I had included some examples of the use of sanserif lettering by John Soane, since I had a hunch that he was among the early users. Just too late for my article in Typographica I came across the drawings by Soane of the inscription of the little round temple at Tivoli near Rome (they were used for the cover of the book in 1999), and suddenly I thought I understood where he got his idea for a monoline letter. The Tempio della Sibilla dates from the first century BCE, which was still the Republican era of Rome, and what is left of the inscription has geometrical letters, monoline, with minimal serifs. (The serifs are hardly noticeable in fact.)

Its suitability for association with Soane’s own minimalist version of Roman architecture seemed obvious, and also with the basic geometrical forms that underlie the work of contemporary neo-classical architects from Boullée to Jefferson. The drawing is in fact a copy of one made in 1763 by George Dance, the architect to whom Soane had been apprenticed.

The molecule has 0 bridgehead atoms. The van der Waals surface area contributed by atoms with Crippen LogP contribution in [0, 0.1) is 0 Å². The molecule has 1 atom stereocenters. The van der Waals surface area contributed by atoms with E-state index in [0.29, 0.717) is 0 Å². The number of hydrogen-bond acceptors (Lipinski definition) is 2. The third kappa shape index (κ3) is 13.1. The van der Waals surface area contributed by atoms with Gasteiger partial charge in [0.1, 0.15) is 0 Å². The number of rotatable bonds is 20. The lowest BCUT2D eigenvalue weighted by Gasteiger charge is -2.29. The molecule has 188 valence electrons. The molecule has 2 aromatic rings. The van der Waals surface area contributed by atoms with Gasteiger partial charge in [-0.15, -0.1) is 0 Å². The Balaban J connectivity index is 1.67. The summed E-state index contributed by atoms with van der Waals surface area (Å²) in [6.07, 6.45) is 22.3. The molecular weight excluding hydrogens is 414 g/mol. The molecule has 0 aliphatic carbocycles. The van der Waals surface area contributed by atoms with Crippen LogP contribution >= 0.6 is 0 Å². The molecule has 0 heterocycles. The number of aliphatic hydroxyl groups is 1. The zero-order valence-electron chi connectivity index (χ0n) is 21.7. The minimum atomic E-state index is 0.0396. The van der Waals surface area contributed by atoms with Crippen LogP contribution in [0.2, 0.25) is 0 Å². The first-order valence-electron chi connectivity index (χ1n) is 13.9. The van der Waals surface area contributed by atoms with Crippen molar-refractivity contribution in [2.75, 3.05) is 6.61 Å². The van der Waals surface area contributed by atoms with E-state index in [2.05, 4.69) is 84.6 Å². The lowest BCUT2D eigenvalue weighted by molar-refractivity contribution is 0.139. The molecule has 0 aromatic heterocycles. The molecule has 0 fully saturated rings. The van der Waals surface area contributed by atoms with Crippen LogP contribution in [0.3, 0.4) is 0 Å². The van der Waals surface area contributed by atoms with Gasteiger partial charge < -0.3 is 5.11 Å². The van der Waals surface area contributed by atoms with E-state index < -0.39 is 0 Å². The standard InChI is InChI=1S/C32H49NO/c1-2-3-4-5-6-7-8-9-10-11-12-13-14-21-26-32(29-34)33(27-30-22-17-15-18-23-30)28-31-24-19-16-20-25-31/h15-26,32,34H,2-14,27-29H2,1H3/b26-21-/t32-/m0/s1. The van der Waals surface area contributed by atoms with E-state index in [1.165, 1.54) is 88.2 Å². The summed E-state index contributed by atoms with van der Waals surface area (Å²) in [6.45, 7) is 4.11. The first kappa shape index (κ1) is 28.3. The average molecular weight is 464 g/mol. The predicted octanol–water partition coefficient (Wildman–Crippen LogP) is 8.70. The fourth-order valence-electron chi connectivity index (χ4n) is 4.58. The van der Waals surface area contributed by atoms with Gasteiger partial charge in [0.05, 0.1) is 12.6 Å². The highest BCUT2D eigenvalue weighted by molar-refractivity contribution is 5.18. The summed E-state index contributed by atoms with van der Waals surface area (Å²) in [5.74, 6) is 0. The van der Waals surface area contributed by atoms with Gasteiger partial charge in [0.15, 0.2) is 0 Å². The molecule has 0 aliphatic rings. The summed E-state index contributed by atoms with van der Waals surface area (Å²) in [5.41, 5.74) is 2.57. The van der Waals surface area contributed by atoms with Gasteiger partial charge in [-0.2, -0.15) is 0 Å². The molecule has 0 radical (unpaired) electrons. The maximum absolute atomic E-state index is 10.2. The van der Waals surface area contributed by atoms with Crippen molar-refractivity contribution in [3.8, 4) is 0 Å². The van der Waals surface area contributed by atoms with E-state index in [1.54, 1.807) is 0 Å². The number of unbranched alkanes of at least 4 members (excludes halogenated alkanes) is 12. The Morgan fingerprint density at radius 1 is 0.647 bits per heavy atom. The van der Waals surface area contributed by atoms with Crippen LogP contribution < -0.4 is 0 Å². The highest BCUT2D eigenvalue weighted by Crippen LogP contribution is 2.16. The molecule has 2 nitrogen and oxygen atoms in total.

In about 1779, during his own stay in Italy, Soane had used sanserif capitals on a drawing for a ‘British Senate House’ that he was submitting to the Royal Academy in London in the hope of a prize. (See the image at the head of this post.) And he went on using them, not only on all his drawings, but also putting them into his designs, apparently intending to have them cut in the stone. They are in his designs for the Bank of England, but they never got cut. Perhaps the client resisted. And in his designs for a new House of Lords, but that never got built. However, other architects soon adopted the style for the lettering on their own drawings, and then, somehow, the style became a part of the repertoire of professional lettering artists and entered the wider world of signwriting and publicity.